Most organisations have websites for your to contact them direct (ideally by email so that you get things in writing), but many of them these days will only take volunteers via a CVS, the VSO (Voluntary Service Organisation) or similar organisation. The aim of these organisations is to encourage volunteering, but also to ensure that both parties are a match where at all possible and all are only too willing to help.

The sorcery of apprenticeships

In common with volunteers, sadly there are some rather nasty employers who view apprentices as a source of cheap labour whereas the intention is to provide people with formal training via apprenticeship schemes. Originally apprenticeships consisted of being paid a living wage and several years of training. It could be argued that for some professions they have never stopped, e.g. medical, legal and financial professions whereby it can take seven years before one is fully qualified.

Modern apprenticeships differ as they are geared toward training people for a shorter period of time and combining it with qualifications which it is hoped will always be an asset to the individual to help them to secure a living wage. Though apprentices get an income, it is not enough for them to live independently unless supported by other means e.g. benefits. 

Most schemes run in conjunction with colleges or universities so that the theory and some practical experience is covered by the college leaving on-the-job training to the employer. While there are some rules and some forms of assessment regarding the employer's part in training, they are not generally geared to be as measurable as educational establishments, which is how employers who have no intention of offering even a useful work experience can take advantage.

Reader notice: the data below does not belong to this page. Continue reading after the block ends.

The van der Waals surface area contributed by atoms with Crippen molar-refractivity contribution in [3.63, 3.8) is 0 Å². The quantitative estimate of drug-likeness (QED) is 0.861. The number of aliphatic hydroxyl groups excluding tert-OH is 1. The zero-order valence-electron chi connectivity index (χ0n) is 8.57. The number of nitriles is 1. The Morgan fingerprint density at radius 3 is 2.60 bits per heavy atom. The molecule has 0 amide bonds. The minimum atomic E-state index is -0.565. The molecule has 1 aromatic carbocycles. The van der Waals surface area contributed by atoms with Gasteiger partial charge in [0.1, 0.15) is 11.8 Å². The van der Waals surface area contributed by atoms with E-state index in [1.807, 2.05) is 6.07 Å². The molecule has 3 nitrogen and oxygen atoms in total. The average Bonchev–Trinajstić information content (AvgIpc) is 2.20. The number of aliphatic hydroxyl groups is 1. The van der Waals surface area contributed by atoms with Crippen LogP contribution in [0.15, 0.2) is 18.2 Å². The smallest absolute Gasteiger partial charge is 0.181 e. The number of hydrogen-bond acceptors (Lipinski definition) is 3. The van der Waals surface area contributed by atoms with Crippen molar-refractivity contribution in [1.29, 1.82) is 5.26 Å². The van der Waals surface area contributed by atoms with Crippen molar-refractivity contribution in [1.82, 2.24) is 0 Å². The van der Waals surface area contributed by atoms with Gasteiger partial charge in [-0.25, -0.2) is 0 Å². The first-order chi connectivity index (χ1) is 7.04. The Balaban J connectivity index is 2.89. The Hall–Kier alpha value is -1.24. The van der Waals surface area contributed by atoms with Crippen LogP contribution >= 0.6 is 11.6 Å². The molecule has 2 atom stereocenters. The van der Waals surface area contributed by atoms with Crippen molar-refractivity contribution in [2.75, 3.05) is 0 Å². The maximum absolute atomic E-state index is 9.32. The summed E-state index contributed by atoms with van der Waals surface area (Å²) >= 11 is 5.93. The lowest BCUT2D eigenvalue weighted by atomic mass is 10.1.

While schemes run by education providers will ensure there is an employer already signed up offering work experience, they can only do so much to ensure that experience is to a high standard. Employers, may or may not have affiliations with a particular college, much depends on the nature of the apprenticeship itself. Qualifications may be deferred to later on in the apprenticeship e.g. after company induction training has been completed. Both training providers should have clearly defined structures, aims and objectives and should adhere to and deliver them.

Assuming that all goes well for the duration of the apprenticeship, by far the biggest pitfall for apprentices themselves is whether or not there is a job offer at the end of it at the going rate with the company they have worked with. Perhaps that should be incorporated as a mandatory requirement for all apprenticeship schemes so that at the end of the training process a secure job of at least one year is offered upon successful completion which could either be part or full time. I believe apprenticeships should be looked upon as in depth and intensive probationary periods for new paid employees, after all is that not original intent behind all such schemes?

True magic

Voluntary and apprenticeship experiences can be wonderfully magical and rewarding for all concerned. Regrettable isn't it, how the few can mar even the best of schemes to ruin the good works and dedication of so many. That's not to say there is dishonour in companies who offer apprenticeships every year and who seldom employ afterwards, but the hope is that some of those apprentices are securing employment from them afterwards. Candidates should be bold and ask what percentage of people secure related paid work upon completion before deciding upon which scheme to sign up for.

In theory if the employer's enterprise is viable it should be progressing and therefore recruiting new staff from their apprenticeship programmes as for them it is a sensible way to ensure that new staff are moulded to their way of working while benefiting from essential training at reduced costs. 
Intelligent employers should be factoring in contingencies for hard times well in advance in their projected forecasts which should always be taking into account trends as well as the overall economy; therefore they should be able to say with confidence that a job would be on offer if the apprentice performs well enough i.e. passes.

Whether you are an employer or a candidate interested in these opportunities, it pays to do your planning and research first. All work relationships that are effective are based on a mutual agreement that not just should, but
will benefit both if handled correctly.